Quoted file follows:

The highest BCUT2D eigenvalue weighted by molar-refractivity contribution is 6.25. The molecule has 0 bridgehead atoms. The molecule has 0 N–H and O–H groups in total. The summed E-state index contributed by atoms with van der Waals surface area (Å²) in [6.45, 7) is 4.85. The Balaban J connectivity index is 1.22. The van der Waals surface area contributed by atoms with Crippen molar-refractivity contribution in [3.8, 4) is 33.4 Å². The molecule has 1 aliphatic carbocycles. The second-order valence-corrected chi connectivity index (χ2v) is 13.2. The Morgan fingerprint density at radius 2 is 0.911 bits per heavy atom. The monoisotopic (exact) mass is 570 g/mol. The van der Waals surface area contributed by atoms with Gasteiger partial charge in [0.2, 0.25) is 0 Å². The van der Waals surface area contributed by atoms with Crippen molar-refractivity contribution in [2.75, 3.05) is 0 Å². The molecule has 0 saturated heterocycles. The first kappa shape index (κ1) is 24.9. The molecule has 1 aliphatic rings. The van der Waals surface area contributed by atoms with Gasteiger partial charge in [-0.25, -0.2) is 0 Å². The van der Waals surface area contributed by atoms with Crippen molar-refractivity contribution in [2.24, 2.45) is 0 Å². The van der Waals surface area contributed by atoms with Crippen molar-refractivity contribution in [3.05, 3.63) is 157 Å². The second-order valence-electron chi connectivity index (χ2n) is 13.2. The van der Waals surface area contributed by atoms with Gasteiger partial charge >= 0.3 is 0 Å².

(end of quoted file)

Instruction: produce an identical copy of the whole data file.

The highest BCUT2D eigenvalue weighted by molar-refractivity contribution is 6.25. The molecule has 0 bridgehead atoms. The molecule has 0 N–H and O–H groups in total. The summed E-state index contributed by atoms with van der Waals surface area (Å²) in [6.45, 7) is 4.85. The Balaban J connectivity index is 1.22. The van der Waals surface area contributed by atoms with Crippen molar-refractivity contribution in [3.8, 4) is 33.4 Å². The molecule has 1 aliphatic carbocycles. The second-order valence-corrected chi connectivity index (χ2v) is 13.2. The Morgan fingerprint density at radius 2 is 0.911 bits per heavy atom. The monoisotopic (exact) mass is 570 g/mol. The van der Waals surface area contributed by atoms with Gasteiger partial charge in [0.2, 0.25) is 0 Å². The van der Waals surface area contributed by atoms with Crippen molar-refractivity contribution in [2.75, 3.05) is 0 Å². The molecule has 0 saturated heterocycles. The first kappa shape index (κ1) is 24.9. The molecule has 1 aliphatic rings. The van der Waals surface area contributed by atoms with Gasteiger partial charge in [-0.25, -0.2) is 0 Å². The van der Waals surface area contributed by atoms with Crippen molar-refractivity contribution in [2.24, 2.45) is 0 Å². The van der Waals surface area contributed by atoms with Crippen molar-refractivity contribution in [3.05, 3.63) is 157 Å². The second-order valence-electron chi connectivity index (χ2n) is 13.2. The van der Waals surface area contributed by atoms with Gasteiger partial charge >= 0.3 is 0 Å².